- Actually, I am slightly confused by this thesis. I guess it is just normal to build your life and develop your personal growth at a new place. Also, Ukrainians are very visible in Wrocław and everybody is aware of Ukrainians being here, I barely know people who are afraid to
speak Ukrainian in public. They are supported from a lot of sides, by the city government as well. Maybe there is a social problem when Ukrainians are seen as the “others”, but I think times have changed since the 1980s. Of course, there are some parallels because migrants always go through similar life situations, but I would not say it is now this social phenomenon the author describes.
- When was the last time you traveled to Lviv? How did you experience coming back there?
- Lately I went to Lviv for a jazz festival. I noticed that after some time in Wrocław I had become used to the “European life” with its better infrastrucures etc., so coming back to Lviv felt like making a step back. Sometimes when I went to Ukraine, I immediately started to take
all things negatively – it is a strange experience to face again something that you passed through already. However, I am now trying to put beside all those negative perceptions and concentrate on my positive experiences instead.
- Being from Ukraine, meaning non-Polish – is this somehow framing your identity?
- I was a non-Ukrainian in Ukraine, so being non-Polish in Poland is nothing new for me. Ukraine is a part of the big “Soviet Union monster”, there are Russian, Ukrainian, Jewish
backgrounds etc. I remember that each member of my family had different national identifications, all were related historically to our family. It was more about sharing values
than trying to define our identity. Poland is rather ethnically homogeneous. In terms of identity my background gives me some freedom, a freedom that is more typical for
Ukrainians than for Poles. For them, nationality is something like an ideal construct. Of course, some far right nationalists are everywhere, but somehow my friends from Germany, Czech Republic or Spain seem to be much more flexible in this issue than Polish people. On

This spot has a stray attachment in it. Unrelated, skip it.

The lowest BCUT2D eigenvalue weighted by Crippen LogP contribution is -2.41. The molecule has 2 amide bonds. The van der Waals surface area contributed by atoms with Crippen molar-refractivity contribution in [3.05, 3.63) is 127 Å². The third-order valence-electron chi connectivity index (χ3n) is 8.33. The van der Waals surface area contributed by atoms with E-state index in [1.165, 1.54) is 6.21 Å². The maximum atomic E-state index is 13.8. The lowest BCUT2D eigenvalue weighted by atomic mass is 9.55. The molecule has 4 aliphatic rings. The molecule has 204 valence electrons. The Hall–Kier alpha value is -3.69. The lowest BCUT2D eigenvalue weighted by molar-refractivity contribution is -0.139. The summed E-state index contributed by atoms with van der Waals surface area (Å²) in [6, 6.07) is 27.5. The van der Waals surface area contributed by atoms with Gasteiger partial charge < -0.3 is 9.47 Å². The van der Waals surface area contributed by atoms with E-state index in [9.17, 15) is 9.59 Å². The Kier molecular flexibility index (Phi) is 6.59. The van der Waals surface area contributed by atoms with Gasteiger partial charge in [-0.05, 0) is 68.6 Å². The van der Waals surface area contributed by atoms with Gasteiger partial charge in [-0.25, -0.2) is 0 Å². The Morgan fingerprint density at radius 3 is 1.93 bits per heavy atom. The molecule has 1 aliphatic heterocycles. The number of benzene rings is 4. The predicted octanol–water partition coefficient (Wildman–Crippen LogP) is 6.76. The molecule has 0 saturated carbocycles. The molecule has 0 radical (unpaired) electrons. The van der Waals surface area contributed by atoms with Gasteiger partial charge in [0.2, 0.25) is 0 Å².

the other hand, I know some who grew up abroad, and for them identity is not such a simple thing. For example, when I uncovered to a friend from France that I am Jewish, she said she is originally from Poland and this means she is Jewish as well.
- Emilia Smechowski says, she was not allowed to speak Polish in Germany anymore, as this was seen as an appropriate way to integrate faster. Is there a similar trend, to “give up” Ukrainian?
- This makes me think of a current educational topic in Wrocław; there are pre-schools for Ukrainian children where they teach and communicate in Ukrainian language only. I consider that a bad idea because those kids will stay here for school, study here etc. Not hearing Polish at all, they will face a shock at some point. At the same time there are pre-schools where the kids speak only English. People can choose between many different options in Wrocław nowadays.
- Do you think there’s a big difference between Wrocław and the surrounding areas when it comes to integration of Ukrainians into society?
- Yes of course. Wrocław has a different social system and is more heterogeneous as smaller cities around here, like e.g. Wałbrzych. These towns work much more traditional. For me it would be interesting to find out how Ukrainians over there feel, what is their integration into society alike. Anyway, the differences are not only between bigger cities and the countryside, they also exist between people living here in Wrocław. You should definitely ask also blue-collar workers or elder people about their experiences as Ukrainians in Poland. I guess you will find completely different perceptions …